I might have answered your letter differently five years ago. Currently my conclusion is that raising a family effectively and without animosity is the practical and preferable route, while perhaps not the fully creative path. I know this sounds pretty wimpy, but this goes for many men too — keep the creativity side a little quiet and a little underground — show your trophies to your husband but attend to the domestic business at hand. He may feel threatened because he may be working at a job he does not always enjoy. Sometimes this situation clears up when the man gets another job or retires. A woman artist wrote recently to say that child rearing was the greatest creativity of all. Perhaps there are women (or men) artists who are reading this who have been in the same situation and who might like to advise you here. We will publish this advice in forthcoming responses.
Buddha advises on painting
by Bruce Martin
I was delighted when The Painter’s Keys book arrived wrapped in a reject print and with a hand written note inside. I’ve thoroughly enjoyed it and have gained some valuable insights and tools from it. Thank you. Sometime later I started subscribing to your twice-weekly letter with, I must admit, some curiosity as to what you might have to talk about with such frequency. Well, I came to greatly value your passion and commitment to the creative spirit and very much look forward to and appreciate the reflection and insights you send out into the ether of the cyber world from your studio and travels. A month ago you responded to a question “so what’s your angle.” Your response really moved me and I’ve been wanting to drop you a note to say your “spade work” is excellent. I look forward to your next letter.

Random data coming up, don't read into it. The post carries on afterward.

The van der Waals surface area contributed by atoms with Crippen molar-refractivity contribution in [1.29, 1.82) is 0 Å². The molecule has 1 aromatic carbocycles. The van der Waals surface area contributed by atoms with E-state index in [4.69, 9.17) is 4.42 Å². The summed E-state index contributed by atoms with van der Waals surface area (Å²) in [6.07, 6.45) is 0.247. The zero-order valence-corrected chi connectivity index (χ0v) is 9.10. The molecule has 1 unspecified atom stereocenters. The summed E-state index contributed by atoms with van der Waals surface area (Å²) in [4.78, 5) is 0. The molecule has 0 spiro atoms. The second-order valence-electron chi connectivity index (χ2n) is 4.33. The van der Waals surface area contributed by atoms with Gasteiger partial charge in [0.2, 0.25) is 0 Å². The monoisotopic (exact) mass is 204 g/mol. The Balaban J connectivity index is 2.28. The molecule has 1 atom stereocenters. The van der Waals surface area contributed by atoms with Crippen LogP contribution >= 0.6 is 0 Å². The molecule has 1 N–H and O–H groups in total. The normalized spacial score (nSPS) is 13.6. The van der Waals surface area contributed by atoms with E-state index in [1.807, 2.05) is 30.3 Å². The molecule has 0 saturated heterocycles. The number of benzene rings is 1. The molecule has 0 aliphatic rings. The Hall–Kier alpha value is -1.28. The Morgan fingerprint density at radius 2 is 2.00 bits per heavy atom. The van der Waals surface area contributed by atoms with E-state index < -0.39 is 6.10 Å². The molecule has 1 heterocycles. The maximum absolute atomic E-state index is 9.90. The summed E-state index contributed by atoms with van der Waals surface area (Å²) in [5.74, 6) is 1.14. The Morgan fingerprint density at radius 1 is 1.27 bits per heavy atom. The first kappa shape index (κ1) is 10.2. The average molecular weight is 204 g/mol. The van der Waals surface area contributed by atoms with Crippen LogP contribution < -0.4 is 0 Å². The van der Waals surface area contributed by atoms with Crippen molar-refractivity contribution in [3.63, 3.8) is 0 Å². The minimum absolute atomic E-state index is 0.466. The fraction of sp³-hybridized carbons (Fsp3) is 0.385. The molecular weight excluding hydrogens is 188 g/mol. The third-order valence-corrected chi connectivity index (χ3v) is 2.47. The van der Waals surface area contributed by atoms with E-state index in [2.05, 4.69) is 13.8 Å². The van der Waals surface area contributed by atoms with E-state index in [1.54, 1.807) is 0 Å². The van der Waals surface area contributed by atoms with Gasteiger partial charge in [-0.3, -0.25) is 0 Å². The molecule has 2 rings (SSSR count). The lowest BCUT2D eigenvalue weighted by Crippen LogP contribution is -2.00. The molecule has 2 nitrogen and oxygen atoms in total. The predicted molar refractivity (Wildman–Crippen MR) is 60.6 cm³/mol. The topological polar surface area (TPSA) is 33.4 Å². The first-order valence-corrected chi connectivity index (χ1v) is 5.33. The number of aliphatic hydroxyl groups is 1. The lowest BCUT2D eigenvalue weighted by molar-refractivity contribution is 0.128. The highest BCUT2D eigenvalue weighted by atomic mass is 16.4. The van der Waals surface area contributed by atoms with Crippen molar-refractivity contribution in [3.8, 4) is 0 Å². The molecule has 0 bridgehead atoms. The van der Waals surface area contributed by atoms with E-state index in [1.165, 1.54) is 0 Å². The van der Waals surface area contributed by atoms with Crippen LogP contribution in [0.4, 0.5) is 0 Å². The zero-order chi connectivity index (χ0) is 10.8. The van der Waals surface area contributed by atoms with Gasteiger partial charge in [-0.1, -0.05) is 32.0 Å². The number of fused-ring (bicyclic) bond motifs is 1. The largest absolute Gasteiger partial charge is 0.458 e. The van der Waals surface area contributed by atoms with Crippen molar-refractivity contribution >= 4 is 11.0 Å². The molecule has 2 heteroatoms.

Enclosed quotes from Kzuaki Tanahashi and Tensho, from David Schneider’s Essential Zen.
“When you paint spring, do not paint willows, plums, peaches, or apricots – just paint spring. To paint willows, plums, peaches, or apricots is to paint willows, plums, peaches, or apricots. It is not yet painting spring.” (Dogen)
“When mountains and waters are painted, blue, green, and red paints are used, strange rocks and wondrous stones are used, the four jewels and the seven treasures are used. Rice-cakes are painted in the same manner. When a person is painted, the four great elements and five skandhas are used.
When a buddha is painted, not only a clay altar or lump of earth is used, but the thirty-two marks, a blade of grass, and the cultivation of wisdom for incalculable eons are used. As a Buddha has been painted on a single scroll in this way, all buddhas are painted buddhas, and all painted buddhas are actual buddhas. Examine a painted buddha, and examine a painted rice-cake. Which is the black stone tortoise, which is the iron staff? Which is from and which is mind? Pursue and investigate this in detail. When you penetrate this matter, the coming and going of birth and death is a painting. Unsurpassed enlightenment is a painting. The entire phenomenal universe and the empty sky are nothing but a painting.” (Dogen)
You may be interested to know that artists from every state in the USA, every province in Canada, and at least 96 countries worldwide have visited these pages since January 1, 2002.
That includes Annie Bodelier, the Netherlands, who says, “Almost every time there is something in your letter that speaks to me.”